The settlement also opens the door to a host of other questions that the rest of the country is currently grappling with. If not traditional seniority-based hiring, what else? What is the smartest way to evaluate a teacher’s accomplishments? Teacher unions have been backed into a corner and have been forced to accept new so-called “accountability” measures that evaluate a teacher’s effectiveness based on their student test scores. Many teachers argue that evaluations must be more comprehensive and holistic, and take into account qualitative measures — student and parent input, for example — of a teacher’s impact.
But today’s settlement is yet another brick through the windows of the increasingly shaky fortress of teacher unions’ political power. United Teachers Los Angeles, the local teachers union, put up a feeble defense against the lawsuit, and as of today had not commented on the ruling.
But earlier this year, UTLA president A.J. Duffy took the airwaves to make a point.
“The blame the teacher game does no good,” Duffy said on LA’s 89.1 KUOR. “The district has a misproportionate amount of new teachers at John Liechty because they failed to follow their own policy…which requires that that school and all others have a mix of new, mid-career and veteran teachers.
“If you allow teachers to interview and hire teachers at schools, you’ll never have a bad teacher,” Duffy said, building what ended up sounding like an irrelevant argument against the ACLU’s chief counsel Mark Rosenbaum on that radio debate.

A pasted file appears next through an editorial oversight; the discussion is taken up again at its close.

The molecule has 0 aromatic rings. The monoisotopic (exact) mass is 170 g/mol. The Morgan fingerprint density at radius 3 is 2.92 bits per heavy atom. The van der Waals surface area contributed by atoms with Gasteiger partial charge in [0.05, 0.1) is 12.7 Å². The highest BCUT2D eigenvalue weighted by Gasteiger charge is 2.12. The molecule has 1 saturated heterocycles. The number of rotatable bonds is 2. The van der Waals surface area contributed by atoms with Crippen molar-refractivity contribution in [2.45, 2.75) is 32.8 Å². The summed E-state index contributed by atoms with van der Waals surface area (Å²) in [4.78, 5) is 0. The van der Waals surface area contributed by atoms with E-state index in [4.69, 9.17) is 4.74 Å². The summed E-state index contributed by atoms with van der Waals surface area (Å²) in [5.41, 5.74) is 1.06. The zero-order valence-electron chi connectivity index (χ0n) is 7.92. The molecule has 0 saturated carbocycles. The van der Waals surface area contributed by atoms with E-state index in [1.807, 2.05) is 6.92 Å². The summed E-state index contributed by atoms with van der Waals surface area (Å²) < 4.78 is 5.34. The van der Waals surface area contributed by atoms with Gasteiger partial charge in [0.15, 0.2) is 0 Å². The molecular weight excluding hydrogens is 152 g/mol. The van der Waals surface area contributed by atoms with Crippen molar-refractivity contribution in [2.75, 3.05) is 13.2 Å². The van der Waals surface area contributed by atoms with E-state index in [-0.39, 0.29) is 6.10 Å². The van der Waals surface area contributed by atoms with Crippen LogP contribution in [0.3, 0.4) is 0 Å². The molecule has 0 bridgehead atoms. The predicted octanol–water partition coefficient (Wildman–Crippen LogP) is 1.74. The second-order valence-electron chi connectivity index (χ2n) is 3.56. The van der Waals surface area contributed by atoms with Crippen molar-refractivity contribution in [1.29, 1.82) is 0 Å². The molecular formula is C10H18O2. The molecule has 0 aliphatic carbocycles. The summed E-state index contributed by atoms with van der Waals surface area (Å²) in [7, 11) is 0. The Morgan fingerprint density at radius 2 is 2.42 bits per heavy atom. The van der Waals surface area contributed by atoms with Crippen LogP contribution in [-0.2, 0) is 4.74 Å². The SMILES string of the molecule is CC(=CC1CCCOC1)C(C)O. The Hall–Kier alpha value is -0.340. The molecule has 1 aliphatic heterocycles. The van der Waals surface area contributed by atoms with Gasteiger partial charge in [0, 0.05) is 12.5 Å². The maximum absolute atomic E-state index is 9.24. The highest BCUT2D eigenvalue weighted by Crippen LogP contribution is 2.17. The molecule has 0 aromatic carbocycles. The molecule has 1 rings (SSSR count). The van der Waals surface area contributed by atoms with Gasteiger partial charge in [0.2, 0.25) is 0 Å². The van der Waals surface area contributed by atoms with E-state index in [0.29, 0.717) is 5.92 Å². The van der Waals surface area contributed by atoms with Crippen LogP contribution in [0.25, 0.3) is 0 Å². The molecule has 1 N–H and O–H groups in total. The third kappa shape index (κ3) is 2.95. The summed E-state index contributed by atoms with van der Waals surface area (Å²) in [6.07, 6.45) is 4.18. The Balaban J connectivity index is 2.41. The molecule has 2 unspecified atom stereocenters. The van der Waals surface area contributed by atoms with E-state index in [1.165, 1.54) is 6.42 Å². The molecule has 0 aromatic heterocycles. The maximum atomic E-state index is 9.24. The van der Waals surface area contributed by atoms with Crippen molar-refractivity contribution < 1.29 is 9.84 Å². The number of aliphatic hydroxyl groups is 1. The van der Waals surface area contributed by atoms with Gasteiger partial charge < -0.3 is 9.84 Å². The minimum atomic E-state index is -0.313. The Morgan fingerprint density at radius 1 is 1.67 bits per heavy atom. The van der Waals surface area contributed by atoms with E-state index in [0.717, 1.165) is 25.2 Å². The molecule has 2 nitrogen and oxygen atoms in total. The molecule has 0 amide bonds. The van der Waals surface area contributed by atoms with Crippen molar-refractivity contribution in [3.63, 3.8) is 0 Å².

Even though “last in, first out” hiring practices are both districtwide policy and state law, it’s teacher unions who are the last ones standing around to defend the practice. Los Angeles mayor Antonio Villaraigosa, Gov. Arnold Schwarzenegger, and the district have all praised the settlement. Unions have little defense in the face of such lawsuits though.
In Los Angeles, as in the rest of the country, teachers’ unions are clearly losing the messaging war, even though the current education landscape is not entirely of their own making. California ranks 47th in per pupil education spending, and is thousands of dollars behind the national average. For decades teachers have been in classrooms making do with less and less while implementing federal and state reforms that are continually thrown their way. But today it’s teachers who are feeling the brunt of the heat in the national education reform debate.
And yet, it wasn’t teachers who created and pushed for No Child Left Behind. It wasn’t teachers who demanded that kids’ education be reduced to reading and math, and that kids’ educational achievement, and teachers’ job performance, and their schools’ rankings hinge on standardized test scores. It certainly wasn’t teachers who advocated that California voters pass Prop 13 in 1978, which would effectively cripple education funding from the state by capping property taxes for homeowners. They don’t deserve the public beating they’re taking on the national scene but teachers have not figured out how to respond to the fact that seniority-based hiring is one of the factors that has further entrenched inequality in American classrooms .
These days teachers end up looking selfish and spoiled for trying to defend worker’s rights like tenure and pensions that most Americans gave up years ago—or never had in the first place. Unions can find their way out of the corner they’ve been pushed into either by recognizing the role they play in exacerbating inequity in American schools or by funneling the growing popular anger toward the real culprits who favor war spending over education spending. Till then, the education reform movement and lightning rod lawsuits will continue to roll back rights that teachers have struggled for decades to win and retain.
This article was originally published on ColorLines.